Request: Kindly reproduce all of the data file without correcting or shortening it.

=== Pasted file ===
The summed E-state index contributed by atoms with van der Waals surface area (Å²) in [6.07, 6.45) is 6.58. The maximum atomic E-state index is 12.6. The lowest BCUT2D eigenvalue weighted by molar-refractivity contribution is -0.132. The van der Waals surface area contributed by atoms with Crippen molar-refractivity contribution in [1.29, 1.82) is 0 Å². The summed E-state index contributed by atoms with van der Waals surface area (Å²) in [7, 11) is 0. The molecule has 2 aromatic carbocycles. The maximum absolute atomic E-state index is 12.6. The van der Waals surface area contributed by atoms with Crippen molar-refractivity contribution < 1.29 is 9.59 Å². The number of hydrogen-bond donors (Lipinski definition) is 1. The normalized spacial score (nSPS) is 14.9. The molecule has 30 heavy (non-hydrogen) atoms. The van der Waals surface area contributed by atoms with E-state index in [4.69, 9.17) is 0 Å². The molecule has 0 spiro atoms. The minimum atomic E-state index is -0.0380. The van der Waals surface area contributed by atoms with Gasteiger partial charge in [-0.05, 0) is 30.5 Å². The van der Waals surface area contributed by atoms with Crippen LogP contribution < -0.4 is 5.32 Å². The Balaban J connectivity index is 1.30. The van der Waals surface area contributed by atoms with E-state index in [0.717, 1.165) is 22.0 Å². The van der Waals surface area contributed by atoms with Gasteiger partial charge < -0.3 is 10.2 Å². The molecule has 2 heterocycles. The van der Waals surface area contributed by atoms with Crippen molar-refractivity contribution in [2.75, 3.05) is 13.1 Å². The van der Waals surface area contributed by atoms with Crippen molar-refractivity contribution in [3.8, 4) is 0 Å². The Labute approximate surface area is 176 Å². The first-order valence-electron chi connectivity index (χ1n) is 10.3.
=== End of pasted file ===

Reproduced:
The summed E-state index contributed by atoms with van der Waals surface area (Å²) in [6.07, 6.45) is 6.58. The maximum atomic E-state index is 12.6. The lowest BCUT2D eigenvalue weighted by molar-refractivity contribution is -0.132. The van der Waals surface area contributed by atoms with Crippen molar-refractivity contribution in [1.29, 1.82) is 0 Å². The summed E-state index contributed by atoms with van der Waals surface area (Å²) in [7, 11) is 0. The molecule has 2 aromatic carbocycles. The maximum absolute atomic E-state index is 12.6. The van der Waals surface area contributed by atoms with Crippen molar-refractivity contribution < 1.29 is 9.59 Å². The number of hydrogen-bond donors (Lipinski definition) is 1. The normalized spacial score (nSPS) is 14.9. The molecule has 30 heavy (non-hydrogen) atoms. The van der Waals surface area contributed by atoms with E-state index in [4.69, 9.17) is 0 Å². The molecule has 0 spiro atoms. The minimum atomic E-state index is -0.0380. The van der Waals surface area contributed by atoms with Gasteiger partial charge in [-0.05, 0) is 30.5 Å². The van der Waals surface area contributed by atoms with Crippen LogP contribution < -0.4 is 5.32 Å². The Balaban J connectivity index is 1.30. The van der Waals surface area contributed by atoms with E-state index in [0.717, 1.165) is 22.0 Å². The van der Waals surface area contributed by atoms with Gasteiger partial charge < -0.3 is 10.2 Å². The molecule has 2 heterocycles. The van der Waals surface area contributed by atoms with Crippen molar-refractivity contribution in [2.75, 3.05) is 13.1 Å². The van der Waals surface area contributed by atoms with Crippen molar-refractivity contribution in [3.8, 4) is 0 Å². The Labute approximate surface area is 176 Å². The first-order valence-electron chi connectivity index (χ1n) is 10.3.